Mobile Apps: Wikitude Drive Testers Wanted

When I first saw the demo for this app, it reminded me of orientation at Qualcomm. We had to get into groups and come up with a new product. The product my group (ie: I) came up with was glasses that would display your drive route directly in front of you, projecting your turn-by-turn navigation over the road. Wikitude World Browser comes close. The first AR satellite navigation system with global coverage, your driving directions are projected directly on top of live-video of the road before you.

The first 2,000 beta testers can get the app for free in the Android Market. I’ve downloaded it recently and will let you know what I think soon. Feel free to post your experience in the comments. QR Code provided for faster download.

Mobile Apps: I love you Swype!

I’m not one for keyboard replacements — never really saw the point (ooooo it’s another color). Sure, I’ll root a phone, install custom ROMs, switch out desktops, etc., but the keyboard has always been, well, a keyboard. The irritation of hitting those tiny little keys onscreen is what made me love the physical keyboard of my HTC G1 so much. The HTC Droid Incredible has no physical keyboard (but it does have Google Earth *drool*). The lack of physical keyboard initially made me a sad panda, until I found Swype. Don’t have Swype? Have a go over at the friendlies at XDA Forums.

Swype beta closed? Official beta APK in here!!! – Page 10 – xda-developers
What is Swype you ask? Short answer, it’s a closed Beta program. I know, not helpful. Plus, how closed can it be with a link to the APK? πŸ˜‰ Anyways, Swype is simply one of the most intuitive keyboards (IMHO) you can ask for. Instead of hitting at the keys on screen, you simply draw your finger from one letter to the next. You don’t even have to be all that accurate. The app guesses at what you’re trying to type, and if there’s multiple options, will provide you a list to choose from. It’s like an autocorrect (of sorts) for typing/texting on a phone. If the word doesn’t exist, hit the buttons “old school”, click the text that appears, and voila! it’s added to your dictionary. Typing is so much faster, because it’s more like scribbling than anything. Only legibly πŸ˜‰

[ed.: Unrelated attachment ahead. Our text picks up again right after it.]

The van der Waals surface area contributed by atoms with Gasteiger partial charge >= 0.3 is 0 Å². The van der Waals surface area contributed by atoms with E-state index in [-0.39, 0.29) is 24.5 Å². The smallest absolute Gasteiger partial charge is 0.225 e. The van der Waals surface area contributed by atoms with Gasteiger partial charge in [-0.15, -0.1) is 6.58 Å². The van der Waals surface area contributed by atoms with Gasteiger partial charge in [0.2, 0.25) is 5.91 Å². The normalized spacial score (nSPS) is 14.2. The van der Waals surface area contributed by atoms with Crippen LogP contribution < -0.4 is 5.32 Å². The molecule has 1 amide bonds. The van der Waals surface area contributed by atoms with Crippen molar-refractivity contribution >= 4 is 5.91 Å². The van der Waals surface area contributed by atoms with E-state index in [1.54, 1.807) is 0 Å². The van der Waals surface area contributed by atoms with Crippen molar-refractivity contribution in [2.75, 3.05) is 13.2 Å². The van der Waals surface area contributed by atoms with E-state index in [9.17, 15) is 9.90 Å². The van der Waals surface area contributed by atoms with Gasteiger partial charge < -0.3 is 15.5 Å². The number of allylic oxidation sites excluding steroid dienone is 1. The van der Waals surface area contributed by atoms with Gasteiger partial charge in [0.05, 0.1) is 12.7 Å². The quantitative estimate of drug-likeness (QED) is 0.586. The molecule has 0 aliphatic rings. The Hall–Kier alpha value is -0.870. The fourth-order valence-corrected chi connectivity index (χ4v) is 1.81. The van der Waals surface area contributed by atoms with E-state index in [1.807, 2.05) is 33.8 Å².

The app comes with a tutorial, one of the few tutorials I’ve ever done in my life (DO THE TUTORIAL!!! So many good tips & tricks in there!). Ok, so I did the tutorial thinking that was the only way to activate the program, but still, it’s good. Oh, to activate Swype? First, enable it in Settings > Language & Keyboard > Swype (checkbox). Second, go to a text field (say, in a search box) and long press the field. A popup will appear, then click Swype and you’re all set to go.

So how does this relate to geography? Because now, taking notes on your phone out in the field just got that much less frustrating =)

Fieldwork: Don’t Assume

As I went out to perform some additional fieldwork for GPS testing, I found my inner voice chastising me. Why? Because after two months of no fieldwork, I had forgotten all the lessons I had learned the second time around. Why the second time? Because I had forgotten them the first time around, when I began on my thesis’s fieldwork. So, in order to *hopefully* avoid the same mistakes in the future, I have come up with a list of things to NOT do with regard to fieldwork. Hopefully this will help others just getting started with fieldwork, or perhaps getting back to it after a hiatus.